Shoe trees have two primary uses: to help shoes maintain their shape while they are not being worn, and to wick moisture out of the leather.

Most shoe trees are constructed in the same way -- they have a spring-loaded shaft to ensure the tree fits the shoe length-wise, and they have a cedar toe to fill up the shoe width-wise. The toes of some shoe trees are adjustable in width, which is marginally better due to the fact that the width of the shoe is better accounted for. Some shoe trees are designed with a hinge rather than a spring, but that makes them less adjustable.

Cheaper shoe trees will be made of plastic rather than cedar. Although these will still help shoes to maintain their shape, the moisture-absorbing benefit of cedar will not be present.

Some high-end shoemakers offer lasted shoe trees, which are designed to fit perfectly into shoes made on their lasts. These are the best shoe-trees if you own a pair of their shoes, but few people use them.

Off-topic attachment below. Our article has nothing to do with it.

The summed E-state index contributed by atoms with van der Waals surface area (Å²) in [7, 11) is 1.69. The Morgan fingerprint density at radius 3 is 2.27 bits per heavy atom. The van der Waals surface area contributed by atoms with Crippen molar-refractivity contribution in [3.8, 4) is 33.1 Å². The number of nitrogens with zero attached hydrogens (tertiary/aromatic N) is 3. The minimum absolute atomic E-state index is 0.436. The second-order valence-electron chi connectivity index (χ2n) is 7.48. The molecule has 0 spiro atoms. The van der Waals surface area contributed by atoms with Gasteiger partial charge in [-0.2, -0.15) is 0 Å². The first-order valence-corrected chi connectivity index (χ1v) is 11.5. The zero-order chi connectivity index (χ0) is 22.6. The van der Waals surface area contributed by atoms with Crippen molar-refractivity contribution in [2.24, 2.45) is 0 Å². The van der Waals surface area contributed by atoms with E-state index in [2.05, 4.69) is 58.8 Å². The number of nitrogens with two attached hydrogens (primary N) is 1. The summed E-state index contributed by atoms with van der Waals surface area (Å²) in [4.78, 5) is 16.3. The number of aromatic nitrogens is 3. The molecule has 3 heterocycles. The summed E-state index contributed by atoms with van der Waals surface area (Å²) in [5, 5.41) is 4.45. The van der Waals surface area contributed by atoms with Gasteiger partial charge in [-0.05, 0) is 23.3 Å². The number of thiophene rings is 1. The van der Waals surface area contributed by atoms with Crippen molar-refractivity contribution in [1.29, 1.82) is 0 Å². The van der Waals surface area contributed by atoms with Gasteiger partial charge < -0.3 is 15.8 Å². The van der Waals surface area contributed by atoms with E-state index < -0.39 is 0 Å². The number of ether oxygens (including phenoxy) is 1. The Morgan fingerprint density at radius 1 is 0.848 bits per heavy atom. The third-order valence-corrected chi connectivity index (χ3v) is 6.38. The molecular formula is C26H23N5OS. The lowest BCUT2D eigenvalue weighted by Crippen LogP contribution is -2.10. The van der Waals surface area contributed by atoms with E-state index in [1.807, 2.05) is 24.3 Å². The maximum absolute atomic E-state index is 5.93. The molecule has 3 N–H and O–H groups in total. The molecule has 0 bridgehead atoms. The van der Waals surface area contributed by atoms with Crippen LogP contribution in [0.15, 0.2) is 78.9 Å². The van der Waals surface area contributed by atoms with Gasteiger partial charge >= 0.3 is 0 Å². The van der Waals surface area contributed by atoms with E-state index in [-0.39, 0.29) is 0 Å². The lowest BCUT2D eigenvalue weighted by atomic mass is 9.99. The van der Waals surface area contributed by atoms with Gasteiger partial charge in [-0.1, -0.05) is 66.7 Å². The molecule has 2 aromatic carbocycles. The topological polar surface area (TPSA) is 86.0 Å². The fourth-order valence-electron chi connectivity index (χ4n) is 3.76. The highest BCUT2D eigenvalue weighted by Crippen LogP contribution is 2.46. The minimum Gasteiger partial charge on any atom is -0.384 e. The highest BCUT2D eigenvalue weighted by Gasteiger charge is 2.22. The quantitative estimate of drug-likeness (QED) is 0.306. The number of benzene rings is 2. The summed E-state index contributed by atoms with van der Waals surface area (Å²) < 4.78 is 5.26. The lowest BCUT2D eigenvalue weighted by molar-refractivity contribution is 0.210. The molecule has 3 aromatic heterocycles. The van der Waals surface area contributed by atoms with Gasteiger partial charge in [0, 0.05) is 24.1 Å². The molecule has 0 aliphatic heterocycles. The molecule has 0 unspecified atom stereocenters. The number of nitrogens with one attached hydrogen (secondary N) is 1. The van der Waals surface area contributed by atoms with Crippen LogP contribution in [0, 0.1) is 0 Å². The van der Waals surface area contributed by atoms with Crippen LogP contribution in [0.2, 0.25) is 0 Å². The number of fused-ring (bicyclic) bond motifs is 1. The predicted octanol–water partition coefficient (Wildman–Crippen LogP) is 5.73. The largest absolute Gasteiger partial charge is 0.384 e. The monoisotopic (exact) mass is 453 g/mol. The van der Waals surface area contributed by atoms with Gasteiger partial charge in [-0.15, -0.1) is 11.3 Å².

Horsehair Brush:

Horsehair brushes should be one of your most-reached-for leather care tools. The soft bristles will not scratch delicate leathers, but still have enough rigidity to be useful.

These brushes can be used to dust-off your shoes, remove caked on dirt, or buff your shoes post-conditioning. If you plan to use one of these brushes to clean your shoes it is good practice to have a second brush for all polishing, buffing, etc.

Suede Brush:

Suede brushes are generally multi-piece tools. They will generally have several soft-rubber heads, nylon metal head, and a large rubber head. If you are trying to remove a stain or scuff from suede, nubuck, roughout, or other nappy leathers, we suggest using a horsehair brush before moving onto the softest head on your suede brush. If the mark won't come out with these, then move onto the sturdier portions of the suede brush.